Each year the Army Quartermaster Museum hosts hundreds of local school children to participate in educational activities that utilize museum exhibits and facilities to further their attainment of state mandated standards of learning. The foundation makes this program possible through a generous gift that funds the program’s educators and training materials. (pick up from supplied document describing the various programs)
Our comprehensive Touching the Past curriculum includes a variety of programs tailored to specific grade levels (preK-12) and designed to address specific sets of SOLs within a grade level, incorporating gallery and classroom activities that encourage creative expression and reinforce critical thinking skills.
Pre-K and Kindergarten
When I Grow Up… introduces kindergarten students to many careers in both civilian and military spheres. Students try on the hats and tools of civilian careers, then explore the galleries to learn more about jobs in the military. Students receive a “career” coloring book to enjoy at school or home.
Based on the symbols of American patriotism, Logo Lingo requires students to collect “pieces” of our history while identifying major historical figures. Following the gallery exploration, small groups work to solve the “puzzle.” A math graphing activity may be used to extend the experience at school.
In Tricked-Out Transportation, students learn to identify four specific historical time periods, various modes of transportation, changes in technology over time, and concepts of past and present. In the galleries, students collect data to create graphs.
Gizmos, one of our most popular offerings, is a unique math/science-focused program about simple machines in a history-based museum allowing for cross-curricular activities that expose students to several disciplines at once.
To learn about the regions and resources of Virginia, students create an interactive, The Boat Stops Here, map by placing Virginia’s resources in appropriate geographic regions. During the gallery activity, students realize that an area’s geography has a significant impact on Quartermaster soldiers and the challenges they must meet to complete their mission of supply.
Fifth and Sixth Grade
What IZ It? allows students to expand critical thinking skills through an artifact identification program. Students use their senses to identify hidden objects, trying to discover who used it, how it was used, and why it was important. After making tactile inferences, students explore galleries to find the “real things” and put them into historical perspective.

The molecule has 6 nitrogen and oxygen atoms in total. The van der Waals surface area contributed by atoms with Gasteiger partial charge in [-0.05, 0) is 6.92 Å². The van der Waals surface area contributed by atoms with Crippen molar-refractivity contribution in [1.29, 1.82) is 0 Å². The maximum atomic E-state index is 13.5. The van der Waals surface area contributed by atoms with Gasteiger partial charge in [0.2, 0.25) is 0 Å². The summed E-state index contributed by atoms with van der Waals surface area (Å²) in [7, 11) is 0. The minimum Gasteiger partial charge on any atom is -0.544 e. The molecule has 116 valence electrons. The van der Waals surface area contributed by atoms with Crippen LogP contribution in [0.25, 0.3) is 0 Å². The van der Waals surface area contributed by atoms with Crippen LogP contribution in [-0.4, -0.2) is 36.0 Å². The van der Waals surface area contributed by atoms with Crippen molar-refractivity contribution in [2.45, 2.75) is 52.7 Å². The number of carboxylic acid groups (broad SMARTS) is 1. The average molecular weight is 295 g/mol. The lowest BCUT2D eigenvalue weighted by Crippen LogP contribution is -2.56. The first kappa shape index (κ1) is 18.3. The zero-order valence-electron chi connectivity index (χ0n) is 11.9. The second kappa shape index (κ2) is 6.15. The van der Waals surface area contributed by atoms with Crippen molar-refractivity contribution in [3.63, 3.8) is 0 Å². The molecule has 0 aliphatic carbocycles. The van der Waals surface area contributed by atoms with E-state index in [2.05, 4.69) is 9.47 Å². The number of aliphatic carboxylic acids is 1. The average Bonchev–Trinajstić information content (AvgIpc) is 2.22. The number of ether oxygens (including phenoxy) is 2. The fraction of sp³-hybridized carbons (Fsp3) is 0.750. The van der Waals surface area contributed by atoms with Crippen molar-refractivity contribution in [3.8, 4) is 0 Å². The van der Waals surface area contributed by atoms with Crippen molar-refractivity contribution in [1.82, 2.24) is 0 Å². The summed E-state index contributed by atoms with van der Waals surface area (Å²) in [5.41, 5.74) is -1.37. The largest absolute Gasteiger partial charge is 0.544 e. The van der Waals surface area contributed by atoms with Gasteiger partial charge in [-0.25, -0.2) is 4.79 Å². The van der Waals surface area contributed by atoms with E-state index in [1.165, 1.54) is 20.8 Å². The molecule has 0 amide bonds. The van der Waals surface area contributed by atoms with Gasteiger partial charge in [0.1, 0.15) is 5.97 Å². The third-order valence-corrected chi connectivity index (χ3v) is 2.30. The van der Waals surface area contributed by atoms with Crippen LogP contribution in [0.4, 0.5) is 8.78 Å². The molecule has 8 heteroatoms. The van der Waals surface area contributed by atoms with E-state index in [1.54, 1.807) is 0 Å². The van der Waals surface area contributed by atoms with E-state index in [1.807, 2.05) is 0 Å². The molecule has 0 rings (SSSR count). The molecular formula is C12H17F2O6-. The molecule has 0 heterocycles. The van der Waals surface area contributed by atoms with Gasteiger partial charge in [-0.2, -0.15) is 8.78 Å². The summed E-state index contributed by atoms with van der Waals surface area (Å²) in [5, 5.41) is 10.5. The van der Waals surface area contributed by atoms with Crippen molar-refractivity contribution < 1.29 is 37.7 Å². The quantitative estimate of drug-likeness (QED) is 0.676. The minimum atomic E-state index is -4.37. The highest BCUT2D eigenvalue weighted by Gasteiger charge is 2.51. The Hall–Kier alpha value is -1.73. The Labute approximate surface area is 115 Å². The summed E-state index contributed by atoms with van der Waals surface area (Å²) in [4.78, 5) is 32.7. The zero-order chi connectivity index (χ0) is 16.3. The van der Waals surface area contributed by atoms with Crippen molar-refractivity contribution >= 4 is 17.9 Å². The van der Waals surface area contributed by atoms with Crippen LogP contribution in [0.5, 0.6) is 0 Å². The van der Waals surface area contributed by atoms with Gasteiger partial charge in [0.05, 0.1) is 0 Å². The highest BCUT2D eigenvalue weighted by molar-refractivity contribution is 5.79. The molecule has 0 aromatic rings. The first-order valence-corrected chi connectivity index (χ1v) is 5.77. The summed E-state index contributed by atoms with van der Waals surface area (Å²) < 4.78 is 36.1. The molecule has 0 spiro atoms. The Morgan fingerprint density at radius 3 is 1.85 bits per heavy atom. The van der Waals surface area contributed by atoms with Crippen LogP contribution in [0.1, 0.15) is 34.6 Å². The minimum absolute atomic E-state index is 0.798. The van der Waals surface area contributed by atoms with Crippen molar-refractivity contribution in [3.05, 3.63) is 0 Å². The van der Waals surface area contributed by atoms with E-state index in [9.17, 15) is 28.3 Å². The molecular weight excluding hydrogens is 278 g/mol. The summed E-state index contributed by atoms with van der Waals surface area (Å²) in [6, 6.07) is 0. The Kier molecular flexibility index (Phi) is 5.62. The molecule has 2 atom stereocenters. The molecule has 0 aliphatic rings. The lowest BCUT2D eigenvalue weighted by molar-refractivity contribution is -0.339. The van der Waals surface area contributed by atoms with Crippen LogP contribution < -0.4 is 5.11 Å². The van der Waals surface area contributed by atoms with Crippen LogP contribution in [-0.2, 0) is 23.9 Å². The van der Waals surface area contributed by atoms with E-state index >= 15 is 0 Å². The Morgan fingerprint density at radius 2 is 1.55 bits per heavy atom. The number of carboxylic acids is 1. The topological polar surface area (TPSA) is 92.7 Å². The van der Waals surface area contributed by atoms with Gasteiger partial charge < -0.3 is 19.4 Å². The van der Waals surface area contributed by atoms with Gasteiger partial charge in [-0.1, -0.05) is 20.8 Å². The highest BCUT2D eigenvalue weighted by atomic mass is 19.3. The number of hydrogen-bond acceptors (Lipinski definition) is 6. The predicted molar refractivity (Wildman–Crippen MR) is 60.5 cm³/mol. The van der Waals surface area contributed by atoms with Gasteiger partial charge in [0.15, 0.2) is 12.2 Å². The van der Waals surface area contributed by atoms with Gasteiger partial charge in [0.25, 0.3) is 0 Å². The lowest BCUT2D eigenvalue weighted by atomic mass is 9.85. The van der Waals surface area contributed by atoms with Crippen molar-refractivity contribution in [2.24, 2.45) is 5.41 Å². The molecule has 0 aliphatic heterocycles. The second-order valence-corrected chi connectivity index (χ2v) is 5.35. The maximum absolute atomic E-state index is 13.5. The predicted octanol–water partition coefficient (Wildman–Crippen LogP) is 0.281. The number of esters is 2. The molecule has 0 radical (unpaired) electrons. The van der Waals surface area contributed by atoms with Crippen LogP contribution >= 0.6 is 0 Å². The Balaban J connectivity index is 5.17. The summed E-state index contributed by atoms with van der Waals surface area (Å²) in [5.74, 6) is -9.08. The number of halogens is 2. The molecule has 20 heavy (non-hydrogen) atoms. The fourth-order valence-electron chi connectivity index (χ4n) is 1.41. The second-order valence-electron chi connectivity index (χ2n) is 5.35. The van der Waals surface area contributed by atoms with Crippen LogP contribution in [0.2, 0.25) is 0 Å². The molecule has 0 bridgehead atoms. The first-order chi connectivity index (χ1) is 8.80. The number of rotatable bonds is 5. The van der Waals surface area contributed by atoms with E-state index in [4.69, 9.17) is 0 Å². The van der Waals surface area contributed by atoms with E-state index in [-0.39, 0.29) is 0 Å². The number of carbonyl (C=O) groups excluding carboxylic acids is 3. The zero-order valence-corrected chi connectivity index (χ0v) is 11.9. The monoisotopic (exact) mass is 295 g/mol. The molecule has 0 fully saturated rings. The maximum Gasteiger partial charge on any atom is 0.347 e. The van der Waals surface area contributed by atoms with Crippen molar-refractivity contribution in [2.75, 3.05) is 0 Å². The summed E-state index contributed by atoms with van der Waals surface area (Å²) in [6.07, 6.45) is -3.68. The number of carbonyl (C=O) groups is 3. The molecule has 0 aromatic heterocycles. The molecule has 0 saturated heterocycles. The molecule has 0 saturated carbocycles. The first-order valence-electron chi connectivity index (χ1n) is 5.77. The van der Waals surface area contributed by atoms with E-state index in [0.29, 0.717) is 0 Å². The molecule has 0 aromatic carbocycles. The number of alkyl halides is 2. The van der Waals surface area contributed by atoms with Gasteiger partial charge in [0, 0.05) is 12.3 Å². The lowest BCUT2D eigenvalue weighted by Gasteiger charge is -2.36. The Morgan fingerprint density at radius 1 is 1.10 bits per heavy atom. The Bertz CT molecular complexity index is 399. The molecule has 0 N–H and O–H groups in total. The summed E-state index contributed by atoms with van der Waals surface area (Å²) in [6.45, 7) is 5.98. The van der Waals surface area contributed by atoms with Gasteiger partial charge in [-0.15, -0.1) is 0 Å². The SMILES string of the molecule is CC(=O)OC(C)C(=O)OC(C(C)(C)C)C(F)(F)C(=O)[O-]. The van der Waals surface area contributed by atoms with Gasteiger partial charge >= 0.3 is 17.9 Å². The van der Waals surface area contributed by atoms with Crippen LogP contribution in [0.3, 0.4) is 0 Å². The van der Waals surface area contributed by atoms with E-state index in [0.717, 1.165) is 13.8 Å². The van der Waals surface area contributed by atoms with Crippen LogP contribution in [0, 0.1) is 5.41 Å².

An Adventure Through History provides a comprehensive SOL review as students literally walk through time. They will stand beside soldiers during the Battle of Little Big Horn and walk in Eisenhower’s footsteps as he nervously awaited word of the D-Day invasion. Students will make connections between the captains of industry and General Patton in an unforgettable way. With the help of “Bessie” the cow, students will visualize the Domino Theory and understand the Cold War. Primary documents, images and artifacts further enhance the learning experience.
Middle and High School
The World War II outreach program (grades 6-12) focuses on the issues that led to war, significant battles and key leaders, the roles of the Quartermaster soldier, the changing women’s roles during and after the war, and the Holocaust. This hands on program addresses not only the Virginia Standards of Learning, but also encourages the students to investigate their own histories to demonstrate that history can be uncovered from sources other than school or text books.
Quest for Knowledge
Discover the hidden “gems” of knowledge sprinkled throughout the Quartermaster Museum. With your team, journey on a quest, which incorporates map skills, critical thinking, and friendly competition. Each Quest for Knowledge is designed to meet the SOL requirements of the grade level participating.
In this program, students will meet some “heroes” in the Quartermaster Museum and learn their roles in the US Army. Students will gain an understanding of how circumstances may define a hero’s choices. At the conclusion of this program, we hope that students will realize that everyone has “hero” potential.